MindFood: Is George Clooney Too Famous to Give a Great Performance?


ALTGeorge Clooney’s new movie The Descendants opens this Wednesday, but thanks to a lengthy run on the festival circuit—including the prestigious Toronto and New York Film Fests—buzz is already snowballing for the Hawaii-set familial dramedy. Clooney stars as Matt King, a lawyer appointed as the trustee of a sizable portion of Hawaiian land. As his family weighs their options and the moment of decision-making draws nearer, King’s life is thrown into chaos when his wife suffers from a boating accident that leaves her in a coma. Caring, for the first time, for his unconscious wife and their two kids, King uncovers an unimaginable secret—his wife was having an affair.

That’s heavy material, and for one of Hollywood’s best actors, a meaty part to chew on. In the hands of director Alexander Payne (Election, About Schmidt, Sideways), King’s journey of self-discovery wavers fluidly between moments of despondency and comedy, relishing in the rare instances when one finds amusement in a nightmare situation. Unfortunately, even with all the praise to the filmmakers and stars, I think there’s something that stands in the way of the movie truly resonating: George Clooney.

That’s a painful admission. As I said, Clooney is a powerful creative talent, but after seeing his performance in The Descendants, I’ve realized he may be his own worst enemy, fame costing him his chameleon quality. He can nab great roles in Hollywood, but his status prevents him from shining. Looking back to his career, I’ve concluded that there are three types of Clooney movies:

1. Clooney as a kooky character—aka a crazy version of George Clooney (From Dusk Til Dawn, Leatherheads, any Coen Bros. collaboration).

2. Clooney as a charismatic, handsome badass—aka a George Clooney version of George Clooney (Ocean’s 11, Michael Clayton, The American).

3. Clooney as a Regular Joe—aka an emotional version of George Clooney (Syriana, Up in the Air, The Descendants).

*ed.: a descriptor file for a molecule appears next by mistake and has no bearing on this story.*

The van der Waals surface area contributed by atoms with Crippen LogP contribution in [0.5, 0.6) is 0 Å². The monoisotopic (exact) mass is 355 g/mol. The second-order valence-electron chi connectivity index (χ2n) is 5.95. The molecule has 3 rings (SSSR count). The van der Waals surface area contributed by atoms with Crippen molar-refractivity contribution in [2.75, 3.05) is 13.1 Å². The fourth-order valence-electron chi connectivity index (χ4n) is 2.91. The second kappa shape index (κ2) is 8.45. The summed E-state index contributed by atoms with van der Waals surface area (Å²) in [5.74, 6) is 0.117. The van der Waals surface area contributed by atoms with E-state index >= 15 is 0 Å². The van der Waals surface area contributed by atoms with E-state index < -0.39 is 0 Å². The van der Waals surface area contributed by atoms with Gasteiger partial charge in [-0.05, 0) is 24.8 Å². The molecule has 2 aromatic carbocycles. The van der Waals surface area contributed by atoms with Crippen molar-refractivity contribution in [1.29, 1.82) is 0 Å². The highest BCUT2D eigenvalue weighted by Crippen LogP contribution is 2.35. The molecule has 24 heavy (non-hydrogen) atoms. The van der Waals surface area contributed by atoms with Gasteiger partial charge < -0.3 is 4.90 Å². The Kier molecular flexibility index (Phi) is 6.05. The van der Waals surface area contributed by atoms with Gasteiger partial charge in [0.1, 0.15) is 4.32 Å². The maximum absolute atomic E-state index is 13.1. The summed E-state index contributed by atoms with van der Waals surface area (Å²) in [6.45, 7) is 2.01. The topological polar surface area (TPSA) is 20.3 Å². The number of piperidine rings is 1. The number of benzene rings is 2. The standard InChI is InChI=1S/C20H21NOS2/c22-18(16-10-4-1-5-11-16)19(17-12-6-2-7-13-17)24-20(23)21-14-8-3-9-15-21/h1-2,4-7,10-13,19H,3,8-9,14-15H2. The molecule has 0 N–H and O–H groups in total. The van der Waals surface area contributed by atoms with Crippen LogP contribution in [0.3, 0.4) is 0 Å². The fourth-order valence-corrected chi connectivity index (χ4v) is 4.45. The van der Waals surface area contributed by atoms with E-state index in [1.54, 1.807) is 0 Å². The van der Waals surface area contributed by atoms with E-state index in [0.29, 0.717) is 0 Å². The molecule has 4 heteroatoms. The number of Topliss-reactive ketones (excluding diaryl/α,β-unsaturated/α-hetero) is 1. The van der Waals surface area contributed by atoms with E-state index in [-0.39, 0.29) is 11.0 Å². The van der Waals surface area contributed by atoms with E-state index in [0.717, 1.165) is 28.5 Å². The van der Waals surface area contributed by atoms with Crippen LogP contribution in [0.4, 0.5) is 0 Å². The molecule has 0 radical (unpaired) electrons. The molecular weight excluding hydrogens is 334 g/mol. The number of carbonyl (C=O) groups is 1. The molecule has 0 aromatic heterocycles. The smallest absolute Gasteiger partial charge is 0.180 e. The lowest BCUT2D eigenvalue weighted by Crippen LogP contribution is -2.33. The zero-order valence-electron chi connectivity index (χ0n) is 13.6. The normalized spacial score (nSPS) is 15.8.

It’s this third category where Clooney’s real life presence begins to interrupt his on-screen persona. He delivers a solid performance in The Descendants—regardless of the categorization of his movies, the man’s always enigmatic—but no matter what Clooney conveys on screen, he’ll always be larger than life. He’s been named “Sexiest Man Alive” by pretty much every magazine in existence. He’s flown around the world to protect social rights and raise money for charities. He acts, writes, directs, produces and is always in the Hollywood spotlight. But he’s anything but a Regular Joe.

ALTThat’s not fair and it definitely shouldn’t be the case, but no matter how much I’d like to separate actor from his characters, with stars this big, it’s impossible. That’s the struggle of a leading man, and why someone like Brad Pitt has makes the smart decision to take the occasional supporting role. Pitt has never shied away from colorful supporting roles—the stoner in True Romance, a mental patient in 12 Monkeys or a goofball personal trainer in Burn After Reading. He shows off his range so that when he comes back to a subtle, grounded role (like this year’s Moneyball), the transition appears seamless and the effort more demanding. George Clooney sticks to variations of George Clooney. Sometimes it works wonders—last year’s The American, a movie about Clooney’s face, is a work of art. Other times, like in a movie where I’m supposed to believe his wife cheated him, it doesn’t.

That’s the perk of beginning and striving to remain a “character actor.” Is there any role Paul Giamatti, Philip Seymour Hoffman, Laura Linney, Steve Buscemi, Cate Blanchett or a handful of other men and women couldn’t easily slip into? They’re certainly on the radar, but flown low enough never to hit true movie stardom. Clooney is nothing less than brilliant when he’s playing variations of the slick, confident persona his celebrity self has developed, but when it comes to tackling the ins and outs of true character drama (i.e. plots that don’t involve economic conspiracies, assassinations, etc.), he’ll always be his own blockade.

ALTSome actors have found ways around the burden of their own fame. Look at Johnny Depp, an indie hero who rose to A-List status after an energetic performance as Captain Jack Sparrow in the first Pirates of the Caribbean and hasn’t looked back since. And I’m not sure he could—Finding Neverland was a stretch for the actor, who, these days, sticks to kooky, Burton characters. Depp, for me, has become aware of how fame, in some way, tarnished his rep, and his course of action was to go bigger and crazier.

I don’t want George Clooney to do that. I like him too much. But I’m not sure what Clooney can do to shake of this career hardship besides voluntarily stepping out of the eye of the public (a near impossible task). And, let’s be honest, there’s no reason for him to do that—whether he’s truly excellent or simply okay in a movie, the masses will flock to his movies and Hollywood will laud him with awards. The Descendants is an enjoyable attempt for Clooney to break his own mold, and that’s enough for a man with the clout to do whatever the heck he wants.

It’s a paradox: I’ll see all his movies, I’ll praise him when he delivers, but in the end, it’s my own damn fault I’ll never see a great George Clooney performance.